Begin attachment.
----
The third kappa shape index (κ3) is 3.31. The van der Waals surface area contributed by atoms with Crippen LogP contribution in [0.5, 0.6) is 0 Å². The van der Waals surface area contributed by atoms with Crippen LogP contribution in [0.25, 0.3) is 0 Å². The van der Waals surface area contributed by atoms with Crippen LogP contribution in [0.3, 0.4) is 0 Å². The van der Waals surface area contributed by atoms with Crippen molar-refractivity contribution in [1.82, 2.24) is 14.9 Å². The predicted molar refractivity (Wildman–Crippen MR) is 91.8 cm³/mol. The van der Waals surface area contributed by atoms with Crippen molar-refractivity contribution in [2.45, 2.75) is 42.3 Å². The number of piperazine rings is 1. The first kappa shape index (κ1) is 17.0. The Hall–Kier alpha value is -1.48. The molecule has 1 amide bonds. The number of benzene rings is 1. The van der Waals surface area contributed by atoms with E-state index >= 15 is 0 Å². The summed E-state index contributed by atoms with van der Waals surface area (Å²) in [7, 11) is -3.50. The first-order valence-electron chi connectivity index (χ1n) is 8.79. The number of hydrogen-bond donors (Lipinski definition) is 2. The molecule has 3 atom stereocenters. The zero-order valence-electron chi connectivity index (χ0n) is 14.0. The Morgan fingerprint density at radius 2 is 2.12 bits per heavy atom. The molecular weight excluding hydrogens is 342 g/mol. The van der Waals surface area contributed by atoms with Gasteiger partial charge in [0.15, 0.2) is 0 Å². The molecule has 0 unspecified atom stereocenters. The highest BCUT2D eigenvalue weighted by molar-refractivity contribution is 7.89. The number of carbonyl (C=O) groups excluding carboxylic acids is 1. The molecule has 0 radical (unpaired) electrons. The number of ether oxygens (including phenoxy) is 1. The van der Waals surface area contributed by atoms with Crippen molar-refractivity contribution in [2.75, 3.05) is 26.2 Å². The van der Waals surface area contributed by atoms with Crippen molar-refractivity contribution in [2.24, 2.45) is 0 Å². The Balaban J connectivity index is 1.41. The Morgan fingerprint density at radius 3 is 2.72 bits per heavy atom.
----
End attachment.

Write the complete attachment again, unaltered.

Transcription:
The third kappa shape index (κ3) is 3.31. The van der Waals surface area contributed by atoms with Crippen LogP contribution in [0.5, 0.6) is 0 Å². The van der Waals surface area contributed by atoms with Crippen LogP contribution in [0.25, 0.3) is 0 Å². The van der Waals surface area contributed by atoms with Crippen LogP contribution in [0.3, 0.4) is 0 Å². The van der Waals surface area contributed by atoms with Crippen molar-refractivity contribution in [1.82, 2.24) is 14.9 Å². The predicted molar refractivity (Wildman–Crippen MR) is 91.8 cm³/mol. The van der Waals surface area contributed by atoms with Crippen molar-refractivity contribution in [2.45, 2.75) is 42.3 Å². The number of piperazine rings is 1. The first kappa shape index (κ1) is 17.0. The Hall–Kier alpha value is -1.48. The molecule has 1 amide bonds. The number of benzene rings is 1. The van der Waals surface area contributed by atoms with E-state index >= 15 is 0 Å². The summed E-state index contributed by atoms with van der Waals surface area (Å²) in [7, 11) is -3.50. The first-order valence-electron chi connectivity index (χ1n) is 8.79. The number of hydrogen-bond donors (Lipinski definition) is 2. The molecule has 3 atom stereocenters. The zero-order valence-electron chi connectivity index (χ0n) is 14.0. The Morgan fingerprint density at radius 2 is 2.12 bits per heavy atom. The molecular weight excluding hydrogens is 342 g/mol. The van der Waals surface area contributed by atoms with Gasteiger partial charge in [0.15, 0.2) is 0 Å². The molecule has 0 unspecified atom stereocenters. The highest BCUT2D eigenvalue weighted by molar-refractivity contribution is 7.89. The number of carbonyl (C=O) groups excluding carboxylic acids is 1. The molecule has 0 radical (unpaired) electrons. The number of ether oxygens (including phenoxy) is 1. The van der Waals surface area contributed by atoms with Crippen molar-refractivity contribution in [2.75, 3.05) is 26.2 Å². The van der Waals surface area contributed by atoms with Crippen molar-refractivity contribution in [2.24, 2.45) is 0 Å². The Balaban J connectivity index is 1.41. The Morgan fingerprint density at radius 3 is 2.72 bits per heavy atom.